“The music culture here is just so alive,” Brandon Scott Rumsey, a first-year master’s student in composition and CLUTCH spokesperson, said. “Everybody’s doing something and everybody’s very supportive.”

The collective’s first concert of the year on Oct. 8 presented an eclectic mix of musical styles and instrumentations side by side that ranged from Incan folk songs to a solo played on the strings inside a piano. The concerts present both undergraduate and graduate student pieces that not only span musical genres but offer a glimpse of students at different stages within the composition and music studios. 

Jenna Wright, a second-year undergrad studying percussion performance and music composition and junior treasurer for the collective, premiered a piece through CLUTCH for the first time Oct. 8. 

“It’s the coolest feeling in the world as a composer to hear one of your pieces take life,” Wright said. “It’s also really interesting hearing what the other composers are putting together, because everyone comes from different backgrounds. They have different styles.” 

CLUTCH focuses on fostering relationships between students and premiering their work to audiences. 

“We are proud to maintain a sense of camaraderie, mutual support and shared purpose amongst the composition students here,” professor and faculty overseer for CLUTCH Yevgeniy Sharlat said. “This is not always the case in other composition programs around the country. If CLUTCH were administered entirely by the faculty, the series would become yet another academic requirement one fulfills by working like a hermit, in isolation from one’s peers.”

The collective is distinct because it is not required for all of UT’s composition students. Students join voluntarily and work together to produce concerts held twice a semester. Students can submit pieces to be chosen for the concert series. When a piece of music is chosen, the student composer is responsible for assembling a group of performers, organizing rehearsals and doing publicity for the premiere.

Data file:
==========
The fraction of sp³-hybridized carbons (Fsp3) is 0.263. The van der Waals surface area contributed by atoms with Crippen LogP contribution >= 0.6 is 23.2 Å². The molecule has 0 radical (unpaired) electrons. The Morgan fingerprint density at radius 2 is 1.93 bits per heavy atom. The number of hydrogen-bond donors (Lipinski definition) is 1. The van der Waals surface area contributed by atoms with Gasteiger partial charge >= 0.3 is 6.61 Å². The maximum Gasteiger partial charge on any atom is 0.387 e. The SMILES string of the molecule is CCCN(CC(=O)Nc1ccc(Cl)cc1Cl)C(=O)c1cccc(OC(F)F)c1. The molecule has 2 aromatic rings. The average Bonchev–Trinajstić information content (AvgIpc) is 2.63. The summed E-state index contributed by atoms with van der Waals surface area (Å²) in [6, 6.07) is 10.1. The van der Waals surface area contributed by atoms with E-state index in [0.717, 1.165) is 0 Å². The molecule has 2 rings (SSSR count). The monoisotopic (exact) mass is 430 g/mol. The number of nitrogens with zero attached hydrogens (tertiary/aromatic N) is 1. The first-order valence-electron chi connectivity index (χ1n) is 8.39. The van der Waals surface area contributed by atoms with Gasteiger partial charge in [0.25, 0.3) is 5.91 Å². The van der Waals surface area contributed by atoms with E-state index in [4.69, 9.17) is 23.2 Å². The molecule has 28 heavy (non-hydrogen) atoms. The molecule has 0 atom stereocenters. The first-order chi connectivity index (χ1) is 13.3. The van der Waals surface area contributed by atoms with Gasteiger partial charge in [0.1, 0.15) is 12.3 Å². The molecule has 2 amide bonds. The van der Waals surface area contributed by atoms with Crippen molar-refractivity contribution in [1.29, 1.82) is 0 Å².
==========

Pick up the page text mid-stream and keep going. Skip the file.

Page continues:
While the students feel the responsibility of individually readying their pieces for performance and collectively organizing the entire concert, the environment created by CLUTCH is positive and encouraging. Students are given a concert series entirely devoted to their work rather than having to struggle against one another for a handful of chances to have their works premiered at the music school’s concerts throughout the year.

For students like Rumsey, CLUTCH is providing these young composers with the skills they need to be successful beyond college and into their careers.

“What’s great about this collective here is that it’s not a bunch of composers competing against each other,” Rumsey said. “We’re all trying to get our music performed for each other, and we’re promoting our music as a whole.”

Finance senior and concertmaster Darwin Weng plays the violin under the direction of conductor Tim Laughlin during the University Orchestra's final performance of the year Tuesday evening in Bates Recital Hall.

Photo Credit: Thomas Allison | Daily Texan Staff

With the works of famed composers filling the air, listeners on campus were taken on a musical journey that led them through Rome and London.

The University Orchestra held its final concert of the school year yesterday, performing pieces from Italian composer Ottorino Respighi and English composer Sir Edward Elgar. The concert included two works from each composer, with Respighi’s “Fountains of Rome” and “Pines of Rome” as well as Elgar’s “Pomp and Circumstance March No. 2” and “Serenade for Strings.”

The show began with Elgar’s crowd-pleasing compositions, said Alejandro Gutiérrez, co-conductor and music director of the University Orchestra.

“The enchanting ‘Serenade for Strings’ and the pridefulness of the march by Elgar complement a great night,” Gutiérrez said.

Gutiérrez said he was particularly pleased to perform both of Respighi’s pieces because it is a rare occurrence to hear two of the composer’s pieces back-to-back.

“It is not common to program two of Respighi’s symphonic poems together,” Gutiérrez said. “Tonight [was] a great opportunity for students and faculty to appreciate two of the most famous pieces of Respighi.”

Although the majority of students in University Orchestra are not music majors, Gutiérrez said the group fosters a strong, competitive environment for music majors as well. He said the number of skilled performers who have joined University Orchestra is allowing the group to perform such high caliber works.

“The great musicianship and attitude of these students have motivated a good number of music majors to join the orchestra,” Gutiérrez said. “It allows the conductors of the orchestra to program music of very high artistic content and difficulty.”